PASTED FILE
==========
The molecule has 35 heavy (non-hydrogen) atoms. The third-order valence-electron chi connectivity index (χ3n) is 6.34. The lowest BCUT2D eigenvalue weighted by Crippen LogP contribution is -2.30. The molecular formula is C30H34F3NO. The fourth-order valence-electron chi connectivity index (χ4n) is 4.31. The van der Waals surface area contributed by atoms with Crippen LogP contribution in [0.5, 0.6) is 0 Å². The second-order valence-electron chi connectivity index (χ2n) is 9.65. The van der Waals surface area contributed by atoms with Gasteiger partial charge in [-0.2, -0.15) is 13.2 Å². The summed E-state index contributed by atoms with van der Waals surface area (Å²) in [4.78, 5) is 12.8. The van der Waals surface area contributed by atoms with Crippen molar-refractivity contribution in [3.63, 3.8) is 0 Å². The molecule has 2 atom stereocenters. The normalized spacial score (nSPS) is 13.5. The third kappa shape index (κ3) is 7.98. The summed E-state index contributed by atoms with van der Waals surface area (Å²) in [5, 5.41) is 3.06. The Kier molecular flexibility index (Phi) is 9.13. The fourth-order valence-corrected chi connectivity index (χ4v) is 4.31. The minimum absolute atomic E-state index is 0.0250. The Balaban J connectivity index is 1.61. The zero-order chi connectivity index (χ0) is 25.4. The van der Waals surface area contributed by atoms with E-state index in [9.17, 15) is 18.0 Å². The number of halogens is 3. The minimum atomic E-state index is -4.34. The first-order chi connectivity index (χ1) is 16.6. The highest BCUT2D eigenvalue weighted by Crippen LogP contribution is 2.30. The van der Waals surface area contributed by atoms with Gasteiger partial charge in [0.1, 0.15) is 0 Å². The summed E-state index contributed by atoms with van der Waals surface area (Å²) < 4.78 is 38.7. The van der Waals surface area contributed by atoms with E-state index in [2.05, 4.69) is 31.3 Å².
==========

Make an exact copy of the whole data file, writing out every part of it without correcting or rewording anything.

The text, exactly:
The molecule has 35 heavy (non-hydrogen) atoms. The third-order valence-electron chi connectivity index (χ3n) is 6.34. The lowest BCUT2D eigenvalue weighted by Crippen LogP contribution is -2.30. The molecular formula is C30H34F3NO. The fourth-order valence-electron chi connectivity index (χ4n) is 4.31. The van der Waals surface area contributed by atoms with Crippen LogP contribution in [0.5, 0.6) is 0 Å². The second-order valence-electron chi connectivity index (χ2n) is 9.65. The van der Waals surface area contributed by atoms with Gasteiger partial charge in [-0.2, -0.15) is 13.2 Å². The summed E-state index contributed by atoms with van der Waals surface area (Å²) in [4.78, 5) is 12.8. The van der Waals surface area contributed by atoms with Crippen molar-refractivity contribution in [3.63, 3.8) is 0 Å². The molecule has 2 atom stereocenters. The normalized spacial score (nSPS) is 13.5. The third kappa shape index (κ3) is 7.98. The summed E-state index contributed by atoms with van der Waals surface area (Å²) in [5, 5.41) is 3.06. The Kier molecular flexibility index (Phi) is 9.13. The fourth-order valence-corrected chi connectivity index (χ4v) is 4.31. The minimum absolute atomic E-state index is 0.0250. The Balaban J connectivity index is 1.61. The zero-order chi connectivity index (χ0) is 25.4. The van der Waals surface area contributed by atoms with E-state index in [9.17, 15) is 18.0 Å². The number of halogens is 3. The minimum atomic E-state index is -4.34. The first-order chi connectivity index (χ1) is 16.6. The highest BCUT2D eigenvalue weighted by Crippen LogP contribution is 2.30. The van der Waals surface area contributed by atoms with Gasteiger partial charge in [0.1, 0.15) is 0 Å². The summed E-state index contributed by atoms with van der Waals surface area (Å²) < 4.78 is 38.7. The van der Waals surface area contributed by atoms with E-state index in [2.05, 4.69) is 31.3 Å².